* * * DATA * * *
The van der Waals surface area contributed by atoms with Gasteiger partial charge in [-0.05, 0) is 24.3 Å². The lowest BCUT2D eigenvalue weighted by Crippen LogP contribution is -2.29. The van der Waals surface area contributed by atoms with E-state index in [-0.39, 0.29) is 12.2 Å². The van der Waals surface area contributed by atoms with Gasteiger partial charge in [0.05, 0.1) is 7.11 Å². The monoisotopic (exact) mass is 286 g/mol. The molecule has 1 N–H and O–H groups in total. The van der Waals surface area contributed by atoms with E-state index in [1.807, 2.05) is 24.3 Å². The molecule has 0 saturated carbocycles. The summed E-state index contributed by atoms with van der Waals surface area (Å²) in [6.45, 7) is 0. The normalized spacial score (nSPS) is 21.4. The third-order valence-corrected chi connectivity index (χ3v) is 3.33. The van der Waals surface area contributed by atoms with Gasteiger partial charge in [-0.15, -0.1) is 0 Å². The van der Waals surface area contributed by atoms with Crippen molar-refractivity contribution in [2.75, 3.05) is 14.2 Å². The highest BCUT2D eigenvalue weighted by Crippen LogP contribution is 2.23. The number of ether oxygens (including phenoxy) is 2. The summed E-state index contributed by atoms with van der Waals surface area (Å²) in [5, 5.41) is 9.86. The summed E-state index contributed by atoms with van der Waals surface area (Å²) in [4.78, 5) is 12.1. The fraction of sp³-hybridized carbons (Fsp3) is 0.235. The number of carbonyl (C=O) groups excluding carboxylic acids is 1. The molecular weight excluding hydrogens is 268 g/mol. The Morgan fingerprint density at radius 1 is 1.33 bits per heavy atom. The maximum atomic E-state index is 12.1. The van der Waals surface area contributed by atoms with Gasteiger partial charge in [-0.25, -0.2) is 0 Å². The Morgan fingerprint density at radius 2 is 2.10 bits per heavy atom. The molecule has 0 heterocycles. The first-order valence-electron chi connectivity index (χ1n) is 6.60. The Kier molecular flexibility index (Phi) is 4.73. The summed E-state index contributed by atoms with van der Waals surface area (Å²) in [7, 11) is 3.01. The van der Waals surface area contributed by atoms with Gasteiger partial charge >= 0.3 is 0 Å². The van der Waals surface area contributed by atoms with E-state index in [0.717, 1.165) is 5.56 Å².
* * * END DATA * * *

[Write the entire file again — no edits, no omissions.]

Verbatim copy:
The van der Waals surface area contributed by atoms with Gasteiger partial charge in [-0.05, 0) is 24.3 Å². The lowest BCUT2D eigenvalue weighted by Crippen LogP contribution is -2.29. The van der Waals surface area contributed by atoms with E-state index in [-0.39, 0.29) is 12.2 Å². The van der Waals surface area contributed by atoms with Gasteiger partial charge in [0.05, 0.1) is 7.11 Å². The monoisotopic (exact) mass is 286 g/mol. The molecule has 1 N–H and O–H groups in total. The van der Waals surface area contributed by atoms with E-state index in [1.807, 2.05) is 24.3 Å². The molecule has 0 saturated carbocycles. The summed E-state index contributed by atoms with van der Waals surface area (Å²) in [6.45, 7) is 0. The normalized spacial score (nSPS) is 21.4. The third-order valence-corrected chi connectivity index (χ3v) is 3.33. The van der Waals surface area contributed by atoms with Gasteiger partial charge in [-0.15, -0.1) is 0 Å². The van der Waals surface area contributed by atoms with Crippen molar-refractivity contribution in [2.75, 3.05) is 14.2 Å². The highest BCUT2D eigenvalue weighted by Crippen LogP contribution is 2.23. The number of ether oxygens (including phenoxy) is 2. The summed E-state index contributed by atoms with van der Waals surface area (Å²) in [5, 5.41) is 9.86. The summed E-state index contributed by atoms with van der Waals surface area (Å²) in [4.78, 5) is 12.1. The fraction of sp³-hybridized carbons (Fsp3) is 0.235. The number of carbonyl (C=O) groups excluding carboxylic acids is 1. The molecular weight excluding hydrogens is 268 g/mol. The Morgan fingerprint density at radius 1 is 1.33 bits per heavy atom. The maximum atomic E-state index is 12.1. The van der Waals surface area contributed by atoms with Gasteiger partial charge in [-0.25, -0.2) is 0 Å². The Morgan fingerprint density at radius 2 is 2.10 bits per heavy atom. The molecule has 0 heterocycles. The first-order valence-electron chi connectivity index (χ1n) is 6.60. The Kier molecular flexibility index (Phi) is 4.73. The summed E-state index contributed by atoms with van der Waals surface area (Å²) in [7, 11) is 3.01. The van der Waals surface area contributed by atoms with Gasteiger partial charge >= 0.3 is 0 Å². The van der Waals surface area contributed by atoms with E-state index in [0.717, 1.165) is 5.56 Å².